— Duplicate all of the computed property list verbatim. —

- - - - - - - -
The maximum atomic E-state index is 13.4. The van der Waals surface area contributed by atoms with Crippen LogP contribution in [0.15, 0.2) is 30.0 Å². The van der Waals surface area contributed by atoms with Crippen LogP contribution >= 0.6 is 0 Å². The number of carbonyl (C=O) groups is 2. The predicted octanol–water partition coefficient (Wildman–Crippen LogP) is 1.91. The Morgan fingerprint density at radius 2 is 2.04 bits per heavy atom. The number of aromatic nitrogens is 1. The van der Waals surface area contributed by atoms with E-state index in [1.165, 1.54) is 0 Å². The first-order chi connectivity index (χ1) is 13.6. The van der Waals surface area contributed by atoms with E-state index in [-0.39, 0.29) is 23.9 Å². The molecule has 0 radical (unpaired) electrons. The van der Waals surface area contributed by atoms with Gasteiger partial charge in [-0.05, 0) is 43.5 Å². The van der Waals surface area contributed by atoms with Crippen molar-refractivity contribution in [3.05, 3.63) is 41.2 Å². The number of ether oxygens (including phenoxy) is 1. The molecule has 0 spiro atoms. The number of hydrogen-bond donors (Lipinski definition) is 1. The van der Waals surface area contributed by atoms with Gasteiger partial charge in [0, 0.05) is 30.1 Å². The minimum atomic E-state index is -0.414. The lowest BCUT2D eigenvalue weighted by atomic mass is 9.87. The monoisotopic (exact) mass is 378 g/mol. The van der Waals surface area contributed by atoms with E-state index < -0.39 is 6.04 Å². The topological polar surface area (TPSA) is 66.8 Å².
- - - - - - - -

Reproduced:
The maximum atomic E-state index is 13.4. The van der Waals surface area contributed by atoms with Crippen LogP contribution in [0.15, 0.2) is 30.0 Å². The van der Waals surface area contributed by atoms with Crippen LogP contribution >= 0.6 is 0 Å². The number of carbonyl (C=O) groups is 2. The predicted octanol–water partition coefficient (Wildman–Crippen LogP) is 1.91. The Morgan fingerprint density at radius 2 is 2.04 bits per heavy atom. The number of aromatic nitrogens is 1. The van der Waals surface area contributed by atoms with E-state index in [1.165, 1.54) is 0 Å². The first-order chi connectivity index (χ1) is 13.6. The van der Waals surface area contributed by atoms with E-state index in [-0.39, 0.29) is 23.9 Å². The molecule has 0 radical (unpaired) electrons. The van der Waals surface area contributed by atoms with Gasteiger partial charge in [-0.05, 0) is 43.5 Å². The van der Waals surface area contributed by atoms with Crippen molar-refractivity contribution in [3.05, 3.63) is 41.2 Å². The number of ether oxygens (including phenoxy) is 1. The molecule has 0 spiro atoms. The number of hydrogen-bond donors (Lipinski definition) is 1. The van der Waals surface area contributed by atoms with Gasteiger partial charge in [0, 0.05) is 30.1 Å². The minimum atomic E-state index is -0.414. The lowest BCUT2D eigenvalue weighted by atomic mass is 9.87. The monoisotopic (exact) mass is 378 g/mol. The van der Waals surface area contributed by atoms with E-state index < -0.39 is 6.04 Å². The topological polar surface area (TPSA) is 66.8 Å².